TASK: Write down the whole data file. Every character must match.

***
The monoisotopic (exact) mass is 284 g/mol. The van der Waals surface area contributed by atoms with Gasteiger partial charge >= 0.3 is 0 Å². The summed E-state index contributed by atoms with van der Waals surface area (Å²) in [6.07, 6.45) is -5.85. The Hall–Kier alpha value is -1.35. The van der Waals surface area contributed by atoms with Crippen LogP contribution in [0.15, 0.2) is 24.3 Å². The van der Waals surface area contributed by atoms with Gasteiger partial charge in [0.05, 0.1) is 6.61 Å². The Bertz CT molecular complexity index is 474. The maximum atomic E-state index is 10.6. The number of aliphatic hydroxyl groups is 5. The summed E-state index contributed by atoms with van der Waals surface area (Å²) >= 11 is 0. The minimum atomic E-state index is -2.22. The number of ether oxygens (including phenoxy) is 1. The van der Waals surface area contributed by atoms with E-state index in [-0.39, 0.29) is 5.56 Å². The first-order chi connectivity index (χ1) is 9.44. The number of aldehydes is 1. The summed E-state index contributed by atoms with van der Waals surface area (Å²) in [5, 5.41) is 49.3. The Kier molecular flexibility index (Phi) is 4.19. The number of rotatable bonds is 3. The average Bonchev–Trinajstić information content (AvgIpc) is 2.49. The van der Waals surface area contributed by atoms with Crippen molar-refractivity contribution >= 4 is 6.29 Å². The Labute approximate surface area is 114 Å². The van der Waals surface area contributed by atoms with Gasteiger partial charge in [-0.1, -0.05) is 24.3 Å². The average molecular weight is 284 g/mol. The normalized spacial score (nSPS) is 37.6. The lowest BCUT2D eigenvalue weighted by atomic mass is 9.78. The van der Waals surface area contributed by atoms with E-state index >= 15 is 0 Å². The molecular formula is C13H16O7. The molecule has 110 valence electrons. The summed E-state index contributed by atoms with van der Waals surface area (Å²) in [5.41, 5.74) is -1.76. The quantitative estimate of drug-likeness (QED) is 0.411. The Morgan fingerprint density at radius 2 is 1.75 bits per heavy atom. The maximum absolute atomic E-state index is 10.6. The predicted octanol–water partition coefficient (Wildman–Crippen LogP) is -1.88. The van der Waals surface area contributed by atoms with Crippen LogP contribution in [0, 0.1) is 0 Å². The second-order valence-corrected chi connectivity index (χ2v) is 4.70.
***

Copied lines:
The monoisotopic (exact) mass is 284 g/mol. The van der Waals surface area contributed by atoms with Gasteiger partial charge >= 0.3 is 0 Å². The summed E-state index contributed by atoms with van der Waals surface area (Å²) in [6.07, 6.45) is -5.85. The Hall–Kier alpha value is -1.35. The van der Waals surface area contributed by atoms with Crippen LogP contribution in [0.15, 0.2) is 24.3 Å². The van der Waals surface area contributed by atoms with Gasteiger partial charge in [0.05, 0.1) is 6.61 Å². The Bertz CT molecular complexity index is 474. The maximum atomic E-state index is 10.6. The number of aliphatic hydroxyl groups is 5. The summed E-state index contributed by atoms with van der Waals surface area (Å²) >= 11 is 0. The minimum atomic E-state index is -2.22. The number of ether oxygens (including phenoxy) is 1. The van der Waals surface area contributed by atoms with E-state index in [-0.39, 0.29) is 5.56 Å². The first-order chi connectivity index (χ1) is 9.44. The number of aldehydes is 1. The summed E-state index contributed by atoms with van der Waals surface area (Å²) in [5, 5.41) is 49.3. The Kier molecular flexibility index (Phi) is 4.19. The number of rotatable bonds is 3. The average Bonchev–Trinajstić information content (AvgIpc) is 2.49. The van der Waals surface area contributed by atoms with Crippen molar-refractivity contribution >= 4 is 6.29 Å². The Labute approximate surface area is 114 Å². The van der Waals surface area contributed by atoms with Gasteiger partial charge in [-0.1, -0.05) is 24.3 Å². The average molecular weight is 284 g/mol. The normalized spacial score (nSPS) is 37.6. The lowest BCUT2D eigenvalue weighted by atomic mass is 9.78. The van der Waals surface area contributed by atoms with E-state index >= 15 is 0 Å². The molecular formula is C13H16O7. The molecule has 110 valence electrons. The summed E-state index contributed by atoms with van der Waals surface area (Å²) in [5.41, 5.74) is -1.76. The quantitative estimate of drug-likeness (QED) is 0.411. The Morgan fingerprint density at radius 2 is 1.75 bits per heavy atom. The maximum absolute atomic E-state index is 10.6. The predicted octanol–water partition coefficient (Wildman–Crippen LogP) is -1.88. The van der Waals surface area contributed by atoms with Crippen LogP contribution in [0, 0.1) is 0 Å². The second-order valence-corrected chi connectivity index (χ2v) is 4.70.